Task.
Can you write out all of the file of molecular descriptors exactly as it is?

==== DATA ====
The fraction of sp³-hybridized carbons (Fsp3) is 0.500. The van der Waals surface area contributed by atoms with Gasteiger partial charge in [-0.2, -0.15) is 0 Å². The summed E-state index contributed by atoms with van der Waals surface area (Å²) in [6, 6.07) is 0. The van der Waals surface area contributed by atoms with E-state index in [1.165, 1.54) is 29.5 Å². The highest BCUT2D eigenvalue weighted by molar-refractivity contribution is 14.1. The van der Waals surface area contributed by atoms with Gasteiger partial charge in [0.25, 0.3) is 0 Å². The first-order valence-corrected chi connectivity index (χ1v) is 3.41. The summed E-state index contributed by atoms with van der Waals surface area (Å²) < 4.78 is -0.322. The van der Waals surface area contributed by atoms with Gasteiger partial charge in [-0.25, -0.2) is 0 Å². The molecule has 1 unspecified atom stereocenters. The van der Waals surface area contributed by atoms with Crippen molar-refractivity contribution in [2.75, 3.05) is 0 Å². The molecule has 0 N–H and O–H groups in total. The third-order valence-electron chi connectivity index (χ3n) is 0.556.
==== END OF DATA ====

The fraction of sp³-hybridized carbons (Fsp3) is 0.500. The van der Waals surface area contributed by atoms with Gasteiger partial charge in [-0.2, -0.15) is 0 Å². The summed E-state index contributed by atoms with van der Waals surface area (Å²) in [6, 6.07) is 0. The van der Waals surface area contributed by atoms with E-state index in [1.165, 1.54) is 29.5 Å². The highest BCUT2D eigenvalue weighted by molar-refractivity contribution is 14.1. The van der Waals surface area contributed by atoms with Gasteiger partial charge in [0.25, 0.3) is 0 Å². The first-order valence-corrected chi connectivity index (χ1v) is 3.41. The summed E-state index contributed by atoms with van der Waals surface area (Å²) < 4.78 is -0.322. The van der Waals surface area contributed by atoms with Gasteiger partial charge in [-0.25, -0.2) is 0 Å². The molecule has 1 unspecified atom stereocenters. The van der Waals surface area contributed by atoms with Crippen molar-refractivity contribution in [2.75, 3.05) is 0 Å². The molecule has 0 N–H and O–H groups in total. The third-order valence-electron chi connectivity index (χ3n) is 0.556.